Journey to the Center of the Earth

Factual error: Trevor - a Professor of Geology - boasts about having an article published in Scientific American, and that is not something any scientist would do. Scientific American is looked upon with slight disdain by the scientific community, considered to be a populist crowd pleaser. It is not even peer reviewed. Considering that he has just turned the geological and archaeological worlds on their heads he would have been better off publishing in Journal of Geological Research or Geology, both prestigious professional journals.

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Continuity mistake: At the beginning where Trevor is looking through Max's stuff, he sets the glove on the table. In the next shot the glove is back in the box.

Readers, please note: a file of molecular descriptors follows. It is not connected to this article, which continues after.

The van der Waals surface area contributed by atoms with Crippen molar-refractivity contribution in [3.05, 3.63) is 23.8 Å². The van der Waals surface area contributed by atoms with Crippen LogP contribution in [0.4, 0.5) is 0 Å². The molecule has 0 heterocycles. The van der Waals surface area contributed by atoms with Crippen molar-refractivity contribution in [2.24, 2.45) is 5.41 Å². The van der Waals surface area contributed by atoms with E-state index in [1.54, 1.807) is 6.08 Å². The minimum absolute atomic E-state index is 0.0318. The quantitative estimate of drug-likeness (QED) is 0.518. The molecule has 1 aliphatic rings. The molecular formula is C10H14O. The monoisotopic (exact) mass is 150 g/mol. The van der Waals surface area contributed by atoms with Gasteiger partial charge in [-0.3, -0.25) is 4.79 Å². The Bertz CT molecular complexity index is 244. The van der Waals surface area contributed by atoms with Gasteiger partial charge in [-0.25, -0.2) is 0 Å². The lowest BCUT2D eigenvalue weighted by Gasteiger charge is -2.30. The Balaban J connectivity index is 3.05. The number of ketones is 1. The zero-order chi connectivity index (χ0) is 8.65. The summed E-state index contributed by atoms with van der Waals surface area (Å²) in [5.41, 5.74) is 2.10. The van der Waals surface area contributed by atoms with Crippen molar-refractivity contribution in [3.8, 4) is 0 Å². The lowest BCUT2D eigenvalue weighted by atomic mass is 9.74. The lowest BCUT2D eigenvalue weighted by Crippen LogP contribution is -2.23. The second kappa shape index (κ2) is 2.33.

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Factual error: Hannah's full name is Hannah Ásgeirsson. Icelandic surnames are (Father's name) sson for boys and (Mother's name) dottir for girls, so Ásgeirsson would be the surname of the male child of a man named Ásgeir. Her name should be Hannah Sigurbjörnsdóttir.

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PEDAUNT

More mistakes in Journey to the Center of the Earth


Journey to the Center of the Earth mistake picture

Trivia: A subtle reference to this film's 3D format: In Max's box, Trevor finds a pocket stereoscope, which are funky looking glasses that create the illusion of a three-dimensional image from two-dimensional photographs. It was invented by Sir Charles Wheatstone in 1840.

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Trivia: There really are, believe it or not, such things as magnetic rocks.

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Paul M Leslie

Question: In some theaters, the film is shown in 3-D. When the film is released on home video, will it also be in 3-D?

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Chosen answer: Yep. The DVD comes in 3-D and 2-D versions. The 3-D versions come with (if I remember correctly) four pairs of 3-D glasses.

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